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Nachtmystium - Assassins: Black Meddle Pt. I
Thursday, January 01 2009 @ 01:00 AM PST
Contributed by: Sage

Assassins:  Black Meddle Pt. I

Artist: Nachtmystium United States

Title: Assassins: Black Meddle Pt. I

Label: Century Media United States

Genre:  Experimental / Psychedelic Black Metal

01 One of These Nights (Intro)
02 Assassins
03 Ghosts of Grace
04 Away from Light
05 Your True Enemy
06 Code Negative
07 Omnivore
08 Seasick Pt. I:  Drowned at Dusk
09 Seasick Pt. II:  Oceanborne
10 Seasick Pt. III:  Silent Sunrise

It really doesn't seem that there's much gray area for Nachtmystium these days in terms of whether you're a fan or not.  As the band's career, it slowly trudged into that gray area as the band's sound progressed, with fans falling off the wagon and other's climbing on, some for a brief period only to decide that with the release of Assassins:  Black Meddle Pt. I, the band had taken their psychedelic textures and unique sense of humor, perhaps, a bit too far.  But when you stop holding onto cliches and definitions, when you stop letting yourself have expectations for what a band SHOULD be, you see all that's left:  The music – and that's how it should be and should have been from the beginning of black metal.  New school (to the furthest extent of the phrase) or not, Black Meddle Pt. I, like most albums, has its high points and its low.

A number of projects come to mind throughout Nachtmystium, from the very first seconds of Assassins nearly screaming Opeth and falling into a more stoner-oriented black metal sound, then crossing into territories much like Agalloch with the spacey minimal lead on Ghosts of Grace.  The vocals bring about a new kind of sound to black metal, wailings that aren't quite blackened enough to seem torturous, but rather desperate and rather mentally unstable in general, and thus perhaps are more frightening than any kind of inaudible depressive scream that black metal could support.  At times though, as with moments on the title track, it just isn't convincing enough because of production issues.  It comes out way over the mix, at times sounding like an anthem-chant punk track, while the following hits at perfection, working evenly with the music.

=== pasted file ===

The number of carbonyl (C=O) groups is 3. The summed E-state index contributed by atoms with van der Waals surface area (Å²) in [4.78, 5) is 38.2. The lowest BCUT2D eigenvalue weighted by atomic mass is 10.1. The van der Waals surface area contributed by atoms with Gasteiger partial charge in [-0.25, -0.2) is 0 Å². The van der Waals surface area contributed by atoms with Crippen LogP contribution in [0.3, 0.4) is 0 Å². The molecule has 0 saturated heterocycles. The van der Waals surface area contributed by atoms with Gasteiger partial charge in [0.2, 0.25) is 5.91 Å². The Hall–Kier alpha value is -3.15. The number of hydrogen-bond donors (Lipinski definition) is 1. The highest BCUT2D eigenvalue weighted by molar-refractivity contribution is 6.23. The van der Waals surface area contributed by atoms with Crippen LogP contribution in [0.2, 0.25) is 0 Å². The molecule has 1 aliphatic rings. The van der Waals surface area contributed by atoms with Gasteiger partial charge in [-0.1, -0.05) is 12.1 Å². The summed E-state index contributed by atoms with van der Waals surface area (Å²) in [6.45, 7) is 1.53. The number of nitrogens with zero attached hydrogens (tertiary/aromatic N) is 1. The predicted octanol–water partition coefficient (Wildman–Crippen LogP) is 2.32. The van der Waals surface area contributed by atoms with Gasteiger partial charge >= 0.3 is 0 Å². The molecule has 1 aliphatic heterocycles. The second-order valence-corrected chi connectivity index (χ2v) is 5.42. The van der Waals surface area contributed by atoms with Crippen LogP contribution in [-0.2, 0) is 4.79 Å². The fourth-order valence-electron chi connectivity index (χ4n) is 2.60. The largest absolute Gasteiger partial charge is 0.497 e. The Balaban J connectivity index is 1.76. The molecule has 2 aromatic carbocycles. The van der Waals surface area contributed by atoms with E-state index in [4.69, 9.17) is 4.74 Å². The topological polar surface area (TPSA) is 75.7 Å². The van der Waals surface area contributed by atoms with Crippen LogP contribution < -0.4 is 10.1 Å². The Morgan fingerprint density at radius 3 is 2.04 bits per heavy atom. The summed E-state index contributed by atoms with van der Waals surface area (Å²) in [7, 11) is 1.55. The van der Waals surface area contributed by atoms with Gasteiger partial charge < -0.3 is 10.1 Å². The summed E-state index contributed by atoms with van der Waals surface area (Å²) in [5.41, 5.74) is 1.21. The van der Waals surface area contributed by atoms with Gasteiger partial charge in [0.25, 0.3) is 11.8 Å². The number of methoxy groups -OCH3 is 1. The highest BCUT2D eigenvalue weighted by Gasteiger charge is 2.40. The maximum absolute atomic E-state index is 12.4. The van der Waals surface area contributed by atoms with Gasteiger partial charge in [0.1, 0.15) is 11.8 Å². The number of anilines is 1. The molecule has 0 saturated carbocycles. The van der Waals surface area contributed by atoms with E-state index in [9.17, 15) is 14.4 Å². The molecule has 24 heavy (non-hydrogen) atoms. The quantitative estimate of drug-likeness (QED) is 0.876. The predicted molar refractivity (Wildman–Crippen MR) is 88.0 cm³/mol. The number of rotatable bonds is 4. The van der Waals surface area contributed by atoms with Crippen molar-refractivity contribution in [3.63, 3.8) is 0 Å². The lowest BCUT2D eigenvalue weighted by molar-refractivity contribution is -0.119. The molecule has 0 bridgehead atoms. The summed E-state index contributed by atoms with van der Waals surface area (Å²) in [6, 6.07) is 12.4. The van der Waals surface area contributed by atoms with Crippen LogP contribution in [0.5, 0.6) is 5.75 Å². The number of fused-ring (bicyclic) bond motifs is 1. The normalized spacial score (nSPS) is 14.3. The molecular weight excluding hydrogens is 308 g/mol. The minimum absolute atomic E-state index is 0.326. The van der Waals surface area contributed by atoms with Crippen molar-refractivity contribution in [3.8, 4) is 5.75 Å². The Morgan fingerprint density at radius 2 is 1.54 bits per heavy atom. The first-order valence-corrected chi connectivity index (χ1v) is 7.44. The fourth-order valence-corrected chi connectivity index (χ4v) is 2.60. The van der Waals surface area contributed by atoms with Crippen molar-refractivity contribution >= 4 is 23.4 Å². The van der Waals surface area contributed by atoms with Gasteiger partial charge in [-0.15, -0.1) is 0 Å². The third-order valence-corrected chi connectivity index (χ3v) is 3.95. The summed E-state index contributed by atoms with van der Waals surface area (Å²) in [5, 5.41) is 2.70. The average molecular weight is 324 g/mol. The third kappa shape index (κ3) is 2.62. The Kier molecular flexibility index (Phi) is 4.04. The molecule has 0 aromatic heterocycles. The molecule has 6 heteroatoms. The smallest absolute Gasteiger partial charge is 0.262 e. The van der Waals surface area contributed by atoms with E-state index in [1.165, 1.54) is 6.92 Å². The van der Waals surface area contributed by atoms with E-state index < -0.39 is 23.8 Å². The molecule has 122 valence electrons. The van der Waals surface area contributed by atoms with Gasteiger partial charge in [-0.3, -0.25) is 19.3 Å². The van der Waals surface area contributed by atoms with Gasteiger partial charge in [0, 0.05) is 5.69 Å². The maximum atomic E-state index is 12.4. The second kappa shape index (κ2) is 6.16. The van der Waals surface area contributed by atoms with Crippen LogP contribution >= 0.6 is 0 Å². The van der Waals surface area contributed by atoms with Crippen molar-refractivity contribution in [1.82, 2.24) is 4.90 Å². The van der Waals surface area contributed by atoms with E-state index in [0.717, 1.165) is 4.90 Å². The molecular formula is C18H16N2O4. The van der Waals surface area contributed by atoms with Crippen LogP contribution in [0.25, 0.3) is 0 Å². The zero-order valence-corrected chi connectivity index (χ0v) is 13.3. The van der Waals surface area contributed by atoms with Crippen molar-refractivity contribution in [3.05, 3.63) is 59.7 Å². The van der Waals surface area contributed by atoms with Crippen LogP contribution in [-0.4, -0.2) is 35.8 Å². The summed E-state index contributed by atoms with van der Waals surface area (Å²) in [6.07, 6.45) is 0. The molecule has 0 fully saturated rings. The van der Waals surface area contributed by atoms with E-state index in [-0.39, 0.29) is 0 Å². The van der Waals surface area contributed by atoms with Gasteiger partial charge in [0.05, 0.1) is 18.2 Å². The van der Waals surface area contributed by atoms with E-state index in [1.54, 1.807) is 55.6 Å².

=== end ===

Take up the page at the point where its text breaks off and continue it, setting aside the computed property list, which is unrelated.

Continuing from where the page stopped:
Another interesting aspect of the album are the purposely lo-fi and minimal bridging tracks, such as the introductory, nearly childish, wind-ridden track.  Away from the Light is featured as another interesting, non-complex tie-in track, and while many may scorn the band for allowing such tracks to be on this album, it ties in with the overall unrest and uneasiness of the album.  In a way, its abrasiveness in silence, its static to your ears as it proves unexpected and unwanted, much like the negative in a film, it reverses what black metal typically has because known for in terms of extremity.

Tracks like Your True Enemy feature moments that Nachtmystium are truly making into their signature sound.  Forced, expressive, and melancholic, tracks like this really run the gauntlet of Nachtmystium's talents in the black metal realm.  An immensely emotional and depressive journey through, again, nearly anthem like choruses and dreamy atmospheres and melodies that rival more the likes of ethereal or shoegaze music as seen on the darker side in projects like Tearwave if singled out.  In particular, there is a moment after the groove breakdown in this track that simply screams genius and that the listener should really be able to feel and get into:

In sickness, In madness
I change my place in line
Not Sorry, Not Guilty
I make you pay for life!

Past these tracks though, you haven't seen anything really experimental and crazy until you get to the seasick trio of tracks.  While the beginning starts out interestingly enough with squeal swells and dreamy atmospheres as if riding out into the ocean itself, the true trip doesn't happen until track two with mind-blowingly insane saxaphone solos paired with nearly jazzy, definitely groovey high-scaled guitar rhythms, much like you might here from post-rock or post-hardcore bands of today.  When the saxaphone kicks in though it gives the flavor of Am Universum-era Amorphis while retaining a semi-progressive air like that of Opeth, but always retaining a unique groove style.  Abruptly, the track slams into several walls of droning soundwaves the flow into and against one another into a hum that brings us to the albums last track, of lightly black metal and mostly post-rock flavor, Silent Sunrise.  If those two tracks spoke in music of what they saw in a crazy trip, then I'm sure they were glad to finally see morning.  So much for away from the light, eh?  Prepare to hear that saxaphone one more time though in a strong and dreamy atmosphere as the album comes to a close.

In general, Nachtmystium are still most definitely moving in the right direction as far as defining their signature sound, and thus perhaps an entirely new subgenre / culture within black metal itself if it finds a big enough following, though as they've been signed to Century Media, and if you've been to the band's live performances, it should be immediately clear that they are one of the most demanding and followed black metal acts in America today.  The primary downside to the release is that many, including myself, prefer the production of the previous releases.  While there isn't anything wrong with the current production, it doesn't seem to do the band justice in its clean sound.  But when you sign with a label like Century Media, I suppose certain things are demanded of you.  Whether this is the reason for the change is unknown, but as the timing fits, it would seem that way.  This is, regardless, a fantastic album, and thus continues to push Nachtmystium further towards their own throne amongst the black metal elite today.


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